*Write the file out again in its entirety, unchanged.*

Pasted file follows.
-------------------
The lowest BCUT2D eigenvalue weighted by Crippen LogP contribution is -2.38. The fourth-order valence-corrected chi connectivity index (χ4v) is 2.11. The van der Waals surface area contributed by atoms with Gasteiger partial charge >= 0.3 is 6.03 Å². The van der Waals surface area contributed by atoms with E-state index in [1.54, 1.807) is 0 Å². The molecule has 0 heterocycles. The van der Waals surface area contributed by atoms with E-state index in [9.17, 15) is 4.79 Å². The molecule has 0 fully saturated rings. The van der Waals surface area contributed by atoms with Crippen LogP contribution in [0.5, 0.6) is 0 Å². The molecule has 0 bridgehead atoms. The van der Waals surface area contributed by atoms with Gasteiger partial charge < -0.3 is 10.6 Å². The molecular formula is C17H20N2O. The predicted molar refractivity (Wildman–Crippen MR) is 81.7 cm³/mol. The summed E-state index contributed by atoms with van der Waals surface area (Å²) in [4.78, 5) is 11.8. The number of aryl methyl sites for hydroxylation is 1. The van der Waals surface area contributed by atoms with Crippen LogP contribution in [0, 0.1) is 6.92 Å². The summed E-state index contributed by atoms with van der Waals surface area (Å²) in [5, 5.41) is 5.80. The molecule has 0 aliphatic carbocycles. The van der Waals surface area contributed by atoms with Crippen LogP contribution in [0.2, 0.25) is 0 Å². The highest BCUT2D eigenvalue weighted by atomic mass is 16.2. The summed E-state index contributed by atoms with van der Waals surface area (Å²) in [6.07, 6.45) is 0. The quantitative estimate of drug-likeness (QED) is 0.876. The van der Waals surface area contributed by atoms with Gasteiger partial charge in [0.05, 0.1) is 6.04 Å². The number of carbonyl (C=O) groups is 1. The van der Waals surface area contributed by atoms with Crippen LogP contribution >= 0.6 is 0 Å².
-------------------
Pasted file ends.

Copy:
The lowest BCUT2D eigenvalue weighted by Crippen LogP contribution is -2.38. The fourth-order valence-corrected chi connectivity index (χ4v) is 2.11. The van der Waals surface area contributed by atoms with Gasteiger partial charge >= 0.3 is 6.03 Å². The van der Waals surface area contributed by atoms with E-state index in [1.54, 1.807) is 0 Å². The molecule has 0 heterocycles. The van der Waals surface area contributed by atoms with E-state index in [9.17, 15) is 4.79 Å². The molecule has 0 fully saturated rings. The van der Waals surface area contributed by atoms with Crippen LogP contribution in [0.5, 0.6) is 0 Å². The molecule has 0 bridgehead atoms. The van der Waals surface area contributed by atoms with Gasteiger partial charge < -0.3 is 10.6 Å². The molecular formula is C17H20N2O. The predicted molar refractivity (Wildman–Crippen MR) is 81.7 cm³/mol. The summed E-state index contributed by atoms with van der Waals surface area (Å²) in [4.78, 5) is 11.8. The number of aryl methyl sites for hydroxylation is 1. The van der Waals surface area contributed by atoms with Crippen LogP contribution in [0, 0.1) is 6.92 Å². The summed E-state index contributed by atoms with van der Waals surface area (Å²) in [5, 5.41) is 5.80. The molecule has 0 aliphatic carbocycles. The van der Waals surface area contributed by atoms with Crippen LogP contribution in [0.2, 0.25) is 0 Å². The highest BCUT2D eigenvalue weighted by atomic mass is 16.2. The summed E-state index contributed by atoms with van der Waals surface area (Å²) in [6.07, 6.45) is 0. The quantitative estimate of drug-likeness (QED) is 0.876. The van der Waals surface area contributed by atoms with Gasteiger partial charge in [0.05, 0.1) is 6.04 Å². The number of carbonyl (C=O) groups is 1. The van der Waals surface area contributed by atoms with Crippen LogP contribution >= 0.6 is 0 Å².